Live from Davos

Gates: $10 billion for vaccines

By Ben Rooney, staff reporter

NEW YORK ( -- Bill and Melinda Gates on Friday made the largest donation ever to a single cause: $10 billion to develop vaccines for the world's poorest nations.

The 10-year goal is to reduce child mortality by spurring vaccine investments by governments and the private sector, the Gates Foundation announced at the World Economic Forum in Davos, Switzerland.

"Vaccines already save and improve millions of lives in developing countries," Bill Gates, the founder and former chief executive of Microsoft (MSFT, Fortune 500), said in a statement. "Innovation will make it possible to save more children than ever before."

The $10 billion investment is the biggest pledge ever made by a charitable organization to a single cause, according to The Chronicle of Philanthropy, a newspaper covering nonprofits.

The commitment is larger than the entire assets of the Ford Foundation, the second wealthiest foundation in America with about $9.6 billion, the Chronicle said. The Gates Foundation, with $34 billion in assets, is the largest U.S. philanthropy.

But even an investment of this size is not enough to cover all the health needs of developing nations, Bill Gates told CNNMoney's Poppy Harlow in Davos.

"We need the governments in both rich and poor countries to come along," he said.

While the funds will support many vaccine-related activities, the foundation said billions more are needed to achieve the foundation's goal of immunizing 90% of children in the developing world.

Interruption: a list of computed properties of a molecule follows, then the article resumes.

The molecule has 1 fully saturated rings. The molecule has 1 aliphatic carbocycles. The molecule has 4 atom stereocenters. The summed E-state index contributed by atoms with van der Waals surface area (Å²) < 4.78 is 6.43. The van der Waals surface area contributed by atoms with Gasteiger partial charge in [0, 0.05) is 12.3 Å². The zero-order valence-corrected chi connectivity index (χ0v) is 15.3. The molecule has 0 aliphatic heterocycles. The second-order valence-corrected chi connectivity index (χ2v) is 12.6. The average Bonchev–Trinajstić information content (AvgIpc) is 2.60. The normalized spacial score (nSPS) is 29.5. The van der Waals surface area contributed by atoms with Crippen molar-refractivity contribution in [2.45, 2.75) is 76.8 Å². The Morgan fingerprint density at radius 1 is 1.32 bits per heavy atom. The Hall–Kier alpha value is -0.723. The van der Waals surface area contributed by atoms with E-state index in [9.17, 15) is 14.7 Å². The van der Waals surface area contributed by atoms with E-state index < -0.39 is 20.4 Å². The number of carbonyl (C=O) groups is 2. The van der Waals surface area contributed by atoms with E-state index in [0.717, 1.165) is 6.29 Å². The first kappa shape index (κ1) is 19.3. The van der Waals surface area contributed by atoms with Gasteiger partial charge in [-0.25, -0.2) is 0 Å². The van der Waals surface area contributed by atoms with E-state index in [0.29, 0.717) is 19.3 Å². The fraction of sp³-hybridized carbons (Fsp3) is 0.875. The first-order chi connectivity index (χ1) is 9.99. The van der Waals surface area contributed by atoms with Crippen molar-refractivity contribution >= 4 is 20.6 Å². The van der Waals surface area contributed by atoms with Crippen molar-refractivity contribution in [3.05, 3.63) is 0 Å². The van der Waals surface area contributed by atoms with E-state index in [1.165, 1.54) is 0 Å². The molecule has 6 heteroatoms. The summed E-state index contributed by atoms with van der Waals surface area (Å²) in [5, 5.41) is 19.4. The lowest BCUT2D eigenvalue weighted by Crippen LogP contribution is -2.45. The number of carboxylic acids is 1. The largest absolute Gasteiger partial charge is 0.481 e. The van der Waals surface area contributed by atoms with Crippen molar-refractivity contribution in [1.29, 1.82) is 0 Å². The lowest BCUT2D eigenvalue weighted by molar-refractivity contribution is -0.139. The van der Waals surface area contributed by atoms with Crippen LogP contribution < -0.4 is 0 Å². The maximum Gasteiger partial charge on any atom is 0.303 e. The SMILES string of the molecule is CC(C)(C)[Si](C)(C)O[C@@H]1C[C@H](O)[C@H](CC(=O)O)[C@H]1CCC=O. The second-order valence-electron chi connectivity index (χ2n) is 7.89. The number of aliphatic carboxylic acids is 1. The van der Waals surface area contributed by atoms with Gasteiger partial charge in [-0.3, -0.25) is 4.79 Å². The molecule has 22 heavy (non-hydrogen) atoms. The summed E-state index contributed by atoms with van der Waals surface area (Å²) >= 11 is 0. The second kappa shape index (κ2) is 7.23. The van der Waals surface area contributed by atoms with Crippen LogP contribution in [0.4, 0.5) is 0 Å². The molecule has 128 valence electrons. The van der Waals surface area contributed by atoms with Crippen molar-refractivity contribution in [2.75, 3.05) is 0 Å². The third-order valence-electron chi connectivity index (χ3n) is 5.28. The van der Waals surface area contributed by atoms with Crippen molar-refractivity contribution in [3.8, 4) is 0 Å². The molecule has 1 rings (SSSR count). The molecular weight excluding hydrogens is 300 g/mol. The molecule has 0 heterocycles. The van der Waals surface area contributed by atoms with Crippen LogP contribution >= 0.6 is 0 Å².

"The Gates Foundation's commitment to vaccines is unprecedented, but just a small part of what is needed," said Margaret Chan, director-general of the World Health Organization.

The investment aims to prevent the deaths of some 7.6 million children under age 5 through 2019 by increasing delivery of life-saving vaccines for ailments such as severe diarrhea and pneumonia to the developing world.

The foundation estimates that an additional 1.1 million children could be saved with the rapid introduction of a malaria vaccine beginning in 2014, bringing the total number of potential lives saved to 8.7 million. Even more could be saved if vaccines are developed for other illnesses, such as tuberculosis, that are common in developing countries, the charity said.

"Vaccines are a miracle," Melinda Gates, co-founder and co-chair of the foundation, said in a statement. "With just a few doses, they can prevent deadly diseases for a lifetime."

The foundation has already committed $4.5 billion to vaccine research, including $1.5 billion to the GAVI Alliance, which works to expand childhood immunization.

The Seattle-based foundation has a dual mandate. Globally, it seeks to enhance the quality of health care and reduce poverty. In the United States, it works to expand educational opportunities and widen access to information technology.

Over the last ten years, the foundation has given grants totaling $21.08 billion to organizations such as the World Food Program, the United Negro College Fund and others.

The investment announced Friday is unprecedented in size, philanthropy experts said. The $10 billion commitment dwarfs previous records, including the $1 billion pledge Ted Turner made to the United Nations in 1998.

Turner, the media mogul who founded CNN, created the United Nations Foundation to help the UN aid developing countries.

Bill Gates, the world's richest man, has devoted most of his time to philanthropy since he left his day-to-day role as chairman of Microsoft in 2008. He remains part-time chairman of the software giant.

Gates, who recently donated $1.5 million for relief efforts in Haiti, said the impoverished Caribbean nation is going to need financial support for several years as it struggles to recover from a devastating earthquake.

"The goal in Haiti should not be to get Haiti back to where it was before," Gates said in an interview with CNNMoney.

"There's going to be a need for investment not just in the next six months: It's going to take several years, so I hope we can sustain the attention there," he added.

-- CNN wires contributed to this report. To top of page

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